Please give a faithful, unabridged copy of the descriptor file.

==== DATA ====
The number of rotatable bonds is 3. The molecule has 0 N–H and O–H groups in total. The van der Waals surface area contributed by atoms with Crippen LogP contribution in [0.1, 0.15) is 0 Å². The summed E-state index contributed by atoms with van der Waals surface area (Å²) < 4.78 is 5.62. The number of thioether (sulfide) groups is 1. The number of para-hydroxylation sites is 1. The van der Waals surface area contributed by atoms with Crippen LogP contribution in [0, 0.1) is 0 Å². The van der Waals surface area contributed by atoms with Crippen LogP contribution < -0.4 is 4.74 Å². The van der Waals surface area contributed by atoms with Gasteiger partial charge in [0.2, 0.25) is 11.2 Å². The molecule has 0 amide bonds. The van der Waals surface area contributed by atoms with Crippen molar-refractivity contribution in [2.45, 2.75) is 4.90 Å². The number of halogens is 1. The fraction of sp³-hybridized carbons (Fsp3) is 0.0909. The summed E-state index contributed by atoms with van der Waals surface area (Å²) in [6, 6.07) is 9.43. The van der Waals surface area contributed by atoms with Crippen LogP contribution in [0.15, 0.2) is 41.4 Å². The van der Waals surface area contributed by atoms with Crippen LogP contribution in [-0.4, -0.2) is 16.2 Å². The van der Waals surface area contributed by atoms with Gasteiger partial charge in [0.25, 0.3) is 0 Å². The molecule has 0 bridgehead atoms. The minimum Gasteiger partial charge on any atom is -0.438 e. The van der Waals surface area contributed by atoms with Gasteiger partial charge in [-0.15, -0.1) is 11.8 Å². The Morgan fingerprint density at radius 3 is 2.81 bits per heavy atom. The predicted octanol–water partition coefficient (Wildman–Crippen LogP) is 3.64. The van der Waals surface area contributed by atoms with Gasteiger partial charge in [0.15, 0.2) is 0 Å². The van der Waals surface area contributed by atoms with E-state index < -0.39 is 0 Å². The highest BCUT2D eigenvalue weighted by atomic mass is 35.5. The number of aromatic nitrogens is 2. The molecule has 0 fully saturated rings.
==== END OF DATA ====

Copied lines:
The number of rotatable bonds is 3. The molecule has 0 N–H and O–H groups in total. The van der Waals surface area contributed by atoms with Crippen LogP contribution in [0.1, 0.15) is 0 Å². The summed E-state index contributed by atoms with van der Waals surface area (Å²) < 4.78 is 5.62. The number of thioether (sulfide) groups is 1. The number of para-hydroxylation sites is 1. The van der Waals surface area contributed by atoms with Crippen LogP contribution in [0, 0.1) is 0 Å². The van der Waals surface area contributed by atoms with Crippen LogP contribution < -0.4 is 4.74 Å². The van der Waals surface area contributed by atoms with Gasteiger partial charge in [0.2, 0.25) is 11.2 Å². The molecule has 0 amide bonds. The van der Waals surface area contributed by atoms with Crippen molar-refractivity contribution in [2.45, 2.75) is 4.90 Å². The number of halogens is 1. The fraction of sp³-hybridized carbons (Fsp3) is 0.0909. The summed E-state index contributed by atoms with van der Waals surface area (Å²) in [6, 6.07) is 9.43. The van der Waals surface area contributed by atoms with Crippen LogP contribution in [0.15, 0.2) is 41.4 Å². The van der Waals surface area contributed by atoms with Crippen LogP contribution in [-0.4, -0.2) is 16.2 Å². The van der Waals surface area contributed by atoms with Gasteiger partial charge in [0.25, 0.3) is 0 Å². The molecule has 0 bridgehead atoms. The minimum Gasteiger partial charge on any atom is -0.438 e. The van der Waals surface area contributed by atoms with Gasteiger partial charge in [-0.15, -0.1) is 11.8 Å². The Morgan fingerprint density at radius 3 is 2.81 bits per heavy atom. The predicted octanol–water partition coefficient (Wildman–Crippen LogP) is 3.64. The van der Waals surface area contributed by atoms with Gasteiger partial charge in [0.15, 0.2) is 0 Å². The van der Waals surface area contributed by atoms with E-state index < -0.39 is 0 Å². The highest BCUT2D eigenvalue weighted by atomic mass is 35.5. The number of aromatic nitrogens is 2. The molecule has 0 fully saturated rings.